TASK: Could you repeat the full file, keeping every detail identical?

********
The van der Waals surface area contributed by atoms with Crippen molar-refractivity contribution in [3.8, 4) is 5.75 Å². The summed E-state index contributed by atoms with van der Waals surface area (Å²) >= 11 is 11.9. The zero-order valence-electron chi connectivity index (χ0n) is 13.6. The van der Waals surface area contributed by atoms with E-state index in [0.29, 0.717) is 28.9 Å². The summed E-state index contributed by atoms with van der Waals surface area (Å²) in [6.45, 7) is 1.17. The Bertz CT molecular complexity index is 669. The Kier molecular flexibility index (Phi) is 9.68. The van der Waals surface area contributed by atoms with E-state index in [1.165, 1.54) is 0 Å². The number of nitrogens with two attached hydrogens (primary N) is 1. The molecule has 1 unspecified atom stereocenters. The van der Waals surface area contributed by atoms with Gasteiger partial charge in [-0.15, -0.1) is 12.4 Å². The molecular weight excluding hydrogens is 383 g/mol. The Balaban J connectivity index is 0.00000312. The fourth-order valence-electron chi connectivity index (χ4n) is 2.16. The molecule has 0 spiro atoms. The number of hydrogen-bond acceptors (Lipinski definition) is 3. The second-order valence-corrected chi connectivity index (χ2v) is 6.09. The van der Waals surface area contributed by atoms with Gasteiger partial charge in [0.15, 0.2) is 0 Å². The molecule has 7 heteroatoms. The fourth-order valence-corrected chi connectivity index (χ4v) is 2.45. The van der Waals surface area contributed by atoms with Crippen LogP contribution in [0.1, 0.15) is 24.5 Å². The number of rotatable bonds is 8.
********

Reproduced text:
The van der Waals surface area contributed by atoms with Crippen molar-refractivity contribution in [3.8, 4) is 5.75 Å². The summed E-state index contributed by atoms with van der Waals surface area (Å²) >= 11 is 11.9. The zero-order valence-electron chi connectivity index (χ0n) is 13.6. The van der Waals surface area contributed by atoms with E-state index in [0.29, 0.717) is 28.9 Å². The summed E-state index contributed by atoms with van der Waals surface area (Å²) in [6.45, 7) is 1.17. The Bertz CT molecular complexity index is 669. The Kier molecular flexibility index (Phi) is 9.68. The van der Waals surface area contributed by atoms with E-state index in [1.165, 1.54) is 0 Å². The number of nitrogens with two attached hydrogens (primary N) is 1. The molecule has 1 unspecified atom stereocenters. The van der Waals surface area contributed by atoms with Gasteiger partial charge in [-0.15, -0.1) is 12.4 Å². The molecular weight excluding hydrogens is 383 g/mol. The Balaban J connectivity index is 0.00000312. The fourth-order valence-electron chi connectivity index (χ4n) is 2.16. The molecule has 0 spiro atoms. The number of hydrogen-bond acceptors (Lipinski definition) is 3. The second-order valence-corrected chi connectivity index (χ2v) is 6.09. The van der Waals surface area contributed by atoms with Gasteiger partial charge in [0.15, 0.2) is 0 Å². The molecule has 7 heteroatoms. The fourth-order valence-corrected chi connectivity index (χ4v) is 2.45. The van der Waals surface area contributed by atoms with Crippen LogP contribution in [0.1, 0.15) is 24.5 Å². The number of rotatable bonds is 8.